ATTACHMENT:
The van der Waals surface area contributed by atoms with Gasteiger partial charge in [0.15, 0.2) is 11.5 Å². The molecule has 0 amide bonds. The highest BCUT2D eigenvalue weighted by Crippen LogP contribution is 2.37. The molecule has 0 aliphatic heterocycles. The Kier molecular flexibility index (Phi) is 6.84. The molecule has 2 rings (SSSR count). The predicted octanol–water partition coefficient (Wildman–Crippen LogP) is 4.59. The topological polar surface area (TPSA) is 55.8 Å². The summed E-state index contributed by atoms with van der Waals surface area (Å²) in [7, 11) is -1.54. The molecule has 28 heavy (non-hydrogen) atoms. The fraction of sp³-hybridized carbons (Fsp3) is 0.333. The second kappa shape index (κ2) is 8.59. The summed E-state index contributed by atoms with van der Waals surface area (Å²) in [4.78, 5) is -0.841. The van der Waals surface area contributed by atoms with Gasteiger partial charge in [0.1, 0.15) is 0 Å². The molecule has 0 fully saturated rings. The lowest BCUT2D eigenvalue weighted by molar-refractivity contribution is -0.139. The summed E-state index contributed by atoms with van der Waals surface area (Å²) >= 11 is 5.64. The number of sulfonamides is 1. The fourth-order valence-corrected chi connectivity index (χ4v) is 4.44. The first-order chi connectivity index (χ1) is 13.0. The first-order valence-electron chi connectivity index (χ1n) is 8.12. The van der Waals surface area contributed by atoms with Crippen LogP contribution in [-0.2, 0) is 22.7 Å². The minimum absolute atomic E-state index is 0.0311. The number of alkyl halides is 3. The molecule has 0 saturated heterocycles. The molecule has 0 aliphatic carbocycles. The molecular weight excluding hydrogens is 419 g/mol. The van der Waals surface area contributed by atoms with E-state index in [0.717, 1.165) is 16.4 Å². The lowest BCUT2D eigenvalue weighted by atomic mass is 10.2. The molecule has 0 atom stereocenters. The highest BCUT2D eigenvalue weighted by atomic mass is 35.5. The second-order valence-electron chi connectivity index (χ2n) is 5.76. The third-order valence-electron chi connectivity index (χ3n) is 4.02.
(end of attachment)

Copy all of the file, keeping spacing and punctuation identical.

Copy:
The van der Waals surface area contributed by atoms with Gasteiger partial charge in [0.15, 0.2) is 11.5 Å². The molecule has 0 amide bonds. The highest BCUT2D eigenvalue weighted by Crippen LogP contribution is 2.37. The molecule has 0 aliphatic heterocycles. The Kier molecular flexibility index (Phi) is 6.84. The molecule has 2 rings (SSSR count). The predicted octanol–water partition coefficient (Wildman–Crippen LogP) is 4.59. The topological polar surface area (TPSA) is 55.8 Å². The summed E-state index contributed by atoms with van der Waals surface area (Å²) in [7, 11) is -1.54. The molecule has 28 heavy (non-hydrogen) atoms. The fraction of sp³-hybridized carbons (Fsp3) is 0.333. The second kappa shape index (κ2) is 8.59. The summed E-state index contributed by atoms with van der Waals surface area (Å²) in [4.78, 5) is -0.841. The van der Waals surface area contributed by atoms with Gasteiger partial charge in [0.1, 0.15) is 0 Å². The molecule has 0 fully saturated rings. The lowest BCUT2D eigenvalue weighted by molar-refractivity contribution is -0.139. The summed E-state index contributed by atoms with van der Waals surface area (Å²) >= 11 is 5.64. The number of sulfonamides is 1. The fourth-order valence-corrected chi connectivity index (χ4v) is 4.44. The first-order chi connectivity index (χ1) is 13.0. The first-order valence-electron chi connectivity index (χ1n) is 8.12. The van der Waals surface area contributed by atoms with Crippen LogP contribution in [-0.2, 0) is 22.7 Å². The minimum absolute atomic E-state index is 0.0311. The number of alkyl halides is 3. The molecule has 0 saturated heterocycles. The molecule has 0 aliphatic carbocycles. The molecular weight excluding hydrogens is 419 g/mol. The van der Waals surface area contributed by atoms with E-state index in [0.717, 1.165) is 16.4 Å². The lowest BCUT2D eigenvalue weighted by atomic mass is 10.2. The molecule has 0 atom stereocenters. The highest BCUT2D eigenvalue weighted by atomic mass is 35.5. The second-order valence-electron chi connectivity index (χ2n) is 5.76. The third-order valence-electron chi connectivity index (χ3n) is 4.02.